As Zika makes its way north, pregnant women should be concerned about small babies, not only small heads. Despite being world-class and first-rate in every way, for at least a century, the United States has been satisfied in accepting the fact that some newborn babies just won't make it, especially black ones.
Nearly seven babies die during their first year of life out of every 1,000 babies born in the United States, putting us in 27th place out of 30 OECD countries, behind Greece, Hungary and Portugal. Our ranking was 12th in 1960; we've obviously been falling behind in the country that spends more on health care than anyone else.
The most common cause of infant mortality is giving birth to a preterm (before 37 weeks gestation) or low birth weight (less than 5.5 pounds) baby. About one in 10 babies is born prematurely among white mothers compared with one in six among black mothers in the United States. And the rate of low birth weight is about twice as high for black mothers compared with white mothers. This racial disparity in negative birth outcomes has been documented for at least a century and should be alarming for anyone concerned about women's and children's health--that is, all of us.
A common notion is small and premature babies will by and large "catch up" in weight and live long and healthy lives; many of them fortunately do. However, what many people do not realize is that in addition to the tragic outcomes of dying during infancy, negative birth outcomes are also strongly predictive of multiple, serious disabilities for babies, not to mention the emotional and financial toll on their parents and our health care system. What may come as a surprise, moreover, is negative birth outcomes are also linked to chronic diseases and early death when those babies become adults.
Extensive research has demonstrated that known risk factors for negative birth outcomes, such as smoking or drinking during pregnancy or other health conditions, do not fully account for the racial gap in negative birth outcomes. Research has also demonstrated that socioeconomic factors, such as income, education and wealth, are related to negative birth outcomes; babies born to women with more socioeconomic resources fare better. However, the gap between black and white women exists at all levels of socioeconomic status; some evidence suggests that the gap is actually wider at higher status levels, for example, women with a college degree.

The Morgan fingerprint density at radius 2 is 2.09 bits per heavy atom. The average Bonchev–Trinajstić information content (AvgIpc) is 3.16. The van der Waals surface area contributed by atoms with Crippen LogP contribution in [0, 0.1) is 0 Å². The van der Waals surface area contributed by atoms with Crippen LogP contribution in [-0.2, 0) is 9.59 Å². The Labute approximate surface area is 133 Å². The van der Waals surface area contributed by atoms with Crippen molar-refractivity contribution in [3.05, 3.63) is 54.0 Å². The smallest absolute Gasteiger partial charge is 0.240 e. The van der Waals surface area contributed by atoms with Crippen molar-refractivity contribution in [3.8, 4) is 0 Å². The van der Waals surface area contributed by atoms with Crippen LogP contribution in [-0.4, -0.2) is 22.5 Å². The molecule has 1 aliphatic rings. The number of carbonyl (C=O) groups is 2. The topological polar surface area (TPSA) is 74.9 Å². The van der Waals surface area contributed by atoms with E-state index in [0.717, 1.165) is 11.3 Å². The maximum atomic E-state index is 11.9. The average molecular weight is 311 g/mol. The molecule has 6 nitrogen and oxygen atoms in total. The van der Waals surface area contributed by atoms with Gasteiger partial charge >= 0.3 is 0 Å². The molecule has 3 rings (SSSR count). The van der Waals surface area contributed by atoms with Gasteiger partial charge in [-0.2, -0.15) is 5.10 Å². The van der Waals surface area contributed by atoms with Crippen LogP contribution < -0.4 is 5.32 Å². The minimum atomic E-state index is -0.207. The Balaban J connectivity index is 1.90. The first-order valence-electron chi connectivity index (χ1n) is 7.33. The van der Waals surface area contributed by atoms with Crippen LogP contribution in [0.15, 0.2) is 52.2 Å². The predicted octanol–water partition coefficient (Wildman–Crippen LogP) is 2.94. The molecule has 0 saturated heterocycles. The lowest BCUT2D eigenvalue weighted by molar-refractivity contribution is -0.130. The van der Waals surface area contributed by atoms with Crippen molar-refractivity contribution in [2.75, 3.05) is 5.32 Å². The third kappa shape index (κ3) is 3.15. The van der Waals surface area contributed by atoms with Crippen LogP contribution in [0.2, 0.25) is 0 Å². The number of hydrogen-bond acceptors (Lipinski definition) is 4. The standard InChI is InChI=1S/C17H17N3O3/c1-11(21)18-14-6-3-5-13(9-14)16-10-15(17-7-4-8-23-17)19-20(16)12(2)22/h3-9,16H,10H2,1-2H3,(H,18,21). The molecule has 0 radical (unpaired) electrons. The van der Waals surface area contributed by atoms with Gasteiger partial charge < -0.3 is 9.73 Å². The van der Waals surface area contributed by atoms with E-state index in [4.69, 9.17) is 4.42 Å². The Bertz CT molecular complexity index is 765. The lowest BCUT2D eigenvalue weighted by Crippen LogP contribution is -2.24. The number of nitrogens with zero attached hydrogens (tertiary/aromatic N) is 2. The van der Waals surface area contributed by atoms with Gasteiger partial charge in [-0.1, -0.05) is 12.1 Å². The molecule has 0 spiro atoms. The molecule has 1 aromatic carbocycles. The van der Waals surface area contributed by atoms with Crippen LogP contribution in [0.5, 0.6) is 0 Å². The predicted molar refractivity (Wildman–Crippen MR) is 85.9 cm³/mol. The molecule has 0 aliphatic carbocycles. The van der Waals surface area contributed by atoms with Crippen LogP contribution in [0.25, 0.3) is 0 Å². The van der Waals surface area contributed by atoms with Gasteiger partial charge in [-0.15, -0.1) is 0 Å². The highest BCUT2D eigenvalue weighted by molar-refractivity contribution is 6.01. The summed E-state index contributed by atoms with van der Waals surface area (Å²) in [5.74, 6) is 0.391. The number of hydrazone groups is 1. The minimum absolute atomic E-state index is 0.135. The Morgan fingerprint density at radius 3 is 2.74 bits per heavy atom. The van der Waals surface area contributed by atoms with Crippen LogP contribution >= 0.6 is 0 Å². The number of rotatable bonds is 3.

Science and theory, in addition to black women's lived experiences, point to racial discrimination as a plausible cause, too. Stressful experiences women face throughout their lives and across generations due to interpersonal interactions like being followed in a store, feeling invisible or socially isolated, getting passed over for a promotion, being called racist labels, as well as to institutional discrimination, such as living in unhealthy neighborhoods, can have a powerful impact on the body. Biologically, chronic stress has known negative effects via neuroendocrine, immunological, and psychosocial pathways that can manifest themselves on a growing fetus, restricting growth and/or triggering premature labor. In other words, stress gets "into the body."
Policymakers and the public need to be aware of discrimination's impact on black women's health and the health of their babies. It's high time that the scientific evidence drives policy to eliminate racial inequities in health. A socially just society demands that all women -- especially black women -- should experience pregnancy and birth without the added fear of premature labor or their baby's death. And black babies deserve an equal chance to live long and healthy lives.